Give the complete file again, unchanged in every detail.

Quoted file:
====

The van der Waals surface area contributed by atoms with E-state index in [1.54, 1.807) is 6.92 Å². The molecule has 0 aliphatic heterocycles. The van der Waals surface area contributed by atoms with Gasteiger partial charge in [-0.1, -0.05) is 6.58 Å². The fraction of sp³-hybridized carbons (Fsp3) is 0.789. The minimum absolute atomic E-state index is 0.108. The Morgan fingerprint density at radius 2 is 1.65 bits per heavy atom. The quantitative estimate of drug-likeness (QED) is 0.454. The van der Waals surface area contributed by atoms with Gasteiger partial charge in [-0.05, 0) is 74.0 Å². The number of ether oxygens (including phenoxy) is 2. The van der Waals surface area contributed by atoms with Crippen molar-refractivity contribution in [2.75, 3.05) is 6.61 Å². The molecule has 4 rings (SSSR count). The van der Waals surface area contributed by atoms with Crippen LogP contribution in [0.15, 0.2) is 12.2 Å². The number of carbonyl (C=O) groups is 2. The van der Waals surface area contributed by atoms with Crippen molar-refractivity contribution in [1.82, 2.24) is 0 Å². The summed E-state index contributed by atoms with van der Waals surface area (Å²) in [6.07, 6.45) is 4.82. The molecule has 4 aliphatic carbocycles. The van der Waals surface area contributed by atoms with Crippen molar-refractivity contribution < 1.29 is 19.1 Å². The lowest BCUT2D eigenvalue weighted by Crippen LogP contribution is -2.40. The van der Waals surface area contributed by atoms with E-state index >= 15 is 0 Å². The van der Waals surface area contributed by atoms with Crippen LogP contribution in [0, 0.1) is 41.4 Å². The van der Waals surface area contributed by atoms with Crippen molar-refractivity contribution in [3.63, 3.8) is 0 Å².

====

The van der Waals surface area contributed by atoms with E-state index in [1.54, 1.807) is 6.92 Å². The molecule has 0 aliphatic heterocycles. The van der Waals surface area contributed by atoms with Gasteiger partial charge in [-0.1, -0.05) is 6.58 Å². The fraction of sp³-hybridized carbons (Fsp3) is 0.789. The minimum absolute atomic E-state index is 0.108. The Morgan fingerprint density at radius 2 is 1.65 bits per heavy atom. The quantitative estimate of drug-likeness (QED) is 0.454. The van der Waals surface area contributed by atoms with Gasteiger partial charge in [-0.05, 0) is 74.0 Å². The number of ether oxygens (including phenoxy) is 2. The van der Waals surface area contributed by atoms with Crippen molar-refractivity contribution in [2.75, 3.05) is 6.61 Å². The molecule has 4 rings (SSSR count). The van der Waals surface area contributed by atoms with Crippen LogP contribution in [0.15, 0.2) is 12.2 Å². The number of carbonyl (C=O) groups is 2. The van der Waals surface area contributed by atoms with Crippen molar-refractivity contribution in [1.82, 2.24) is 0 Å². The summed E-state index contributed by atoms with van der Waals surface area (Å²) in [6.07, 6.45) is 4.82. The molecule has 4 aliphatic carbocycles. The van der Waals surface area contributed by atoms with Crippen molar-refractivity contribution < 1.29 is 19.1 Å². The lowest BCUT2D eigenvalue weighted by Crippen LogP contribution is -2.40. The van der Waals surface area contributed by atoms with E-state index >= 15 is 0 Å². The van der Waals surface area contributed by atoms with Crippen LogP contribution in [0, 0.1) is 41.4 Å². The van der Waals surface area contributed by atoms with Crippen molar-refractivity contribution in [3.63, 3.8) is 0 Å².